Nab-paclitaxel

Antimicrotubule

80-100 mg/m²/wk IV X 3 then 1 wk off

or

260 mg/m² IV q3wk

58-62%

33%

Less neuropathy, and allergic reaction

Olaparib PARP inhibitor 300 mg PO BID 59.9% Anemia, fatigue, nausea, and vomiting

Paclitaxel

Antimicrotubule

80 mg/m²/wk IV

or

175 mg/m² IV over 3 hours q3wk

25-50%

Myelosuppression, alopecia,

neuropathy, allergic reaction

Pertuzumab

Monoclonal antibody

840 mg IV loading dose,

then 420 mg q3wk

Give with trastuzumab and docetaxel

80.2% (objective response rate)

Fever, allergic reaction,

cardiotoxicity/congestive heart failure

Palbociclib

CDK inhibitor

125 mg/day PO for 3 weeks with 1 wk off

Give with letrozole

Data are not available for ORR

Mean PFS was 10.2 months in the letrozole group and 20.2 months for palbociclib plus letrozole group

Neutropenia, leukopenia, thrombocytopenia, anemia, stomatitis

Ribociclib CDK inhibitor

600 mg/day PO for 3 weeks with 1 wk off

Give with letrozole

Mean PFS was 16 months in the letrozole group and 25.3 months for ribociclib QT prolongation, hepatobiliary toxicity, neutropenia, alopecia, diarrhea, vomiting, constipation, fatigue, anorexia
Talazoparib PARP inhibitor 1 mg PO qDay 62.6% Fatigue, anemia, nausea, neutropenia, headache, thrombocytopenia, vomiting, alopecia, diarrhea, and decreased appetite

Trastuzumab

or biosimilars of trastuzumab
Monoclonal antibody

Combination therapy: 4 mg/kg IV once, then 2 mg/kg weekly for 12-18 weeks, then 6 mg/kg q3weeks to total 52 weeks

Single agent: 8 mg/kg IV once, then 6 mg/kg q3weeks to total 52 weeks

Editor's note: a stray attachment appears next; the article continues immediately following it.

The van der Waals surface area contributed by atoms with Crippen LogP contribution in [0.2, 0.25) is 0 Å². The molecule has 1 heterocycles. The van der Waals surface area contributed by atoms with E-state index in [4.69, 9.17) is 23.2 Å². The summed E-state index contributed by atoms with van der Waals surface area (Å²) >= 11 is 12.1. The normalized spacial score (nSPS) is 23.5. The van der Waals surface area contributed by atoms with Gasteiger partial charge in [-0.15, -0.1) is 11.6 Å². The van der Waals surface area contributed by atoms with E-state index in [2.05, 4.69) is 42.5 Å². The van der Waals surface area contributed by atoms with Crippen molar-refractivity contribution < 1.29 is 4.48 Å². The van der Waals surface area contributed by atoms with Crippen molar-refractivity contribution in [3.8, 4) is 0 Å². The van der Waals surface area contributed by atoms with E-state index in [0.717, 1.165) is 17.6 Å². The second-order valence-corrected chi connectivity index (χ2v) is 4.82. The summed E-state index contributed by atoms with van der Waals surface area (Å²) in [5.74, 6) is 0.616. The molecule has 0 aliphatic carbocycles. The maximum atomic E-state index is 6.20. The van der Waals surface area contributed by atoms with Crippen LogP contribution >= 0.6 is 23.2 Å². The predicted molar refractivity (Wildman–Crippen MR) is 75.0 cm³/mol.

10-15% Fever, allergic reaction, cardiotoxicity/congestive heart failure
Trastuzumab deruxtecan [216] Monoclonal antibody conjugate 5.4 mg/kg IV q3weeks 60.3% Interstitial lung disease and pneumonitis; neutropenia; LVEF

Vinorelbine

Vinca alkaloid

20 mg/m²/wk IV

35-45%

Myelosuppression, nausea/

vomiting, constipation, fatigue,

stomatitis, anorexia

 

Table 7. Combination Regimens for Metastatic Breast Cancer (Open Table in a new window)

Chemotherapy

Dose and Schedule

Cycle

XT

Capecitabine

Docetaxel

1250 mg/m² bid days 1-14

75 mg/m² day 1

Repeat cycle every 21 days

May decrease capecitabine dose

to 850-1000 mg/m² to reduce

toxicity risk

XP

Capecitabine

Paclitaxel

825 mg/m² bid days 1-14

175 mg/m² day 1

Repeat cycle every 21 days

XN

Capecitabine

Navelbine

1000 mg/m² bid days 1-14

25 mg/m² days 1 and 8

Repeat cycle every 21 days

     

Gemcitabine [144]

Paclitaxel

1250 mg/m² days 1 and 8

175 mg/m² day 1

Repeat cycle every 21 days

Carboplatin [145]

Paclitaxel

AUC of 6 day 1

200 mg/m² day 1

Repeat cycle every 21 days

Carboplatin [146]

Docetaxel

AUC of 6 day 1

75 mg/m² day 1

Repeat cycle every 21 days

Palbociclib [147]

Letrozole

125 mg PO once daily days 1-21

2.5 mg PO once daily 

days 1-28

Repeat cycle every 28 days

Palbociclib

Fulvestrant

125 mg PO once daily days 1-21

500 mg IM on days 1, 15, 29 and once monthly thereafter 

Repeat cycle every 28 days

Ribociclib [148]

Letrozole

600 mg PO once daily days 1-21

2.5 mg PO once daily days 1-28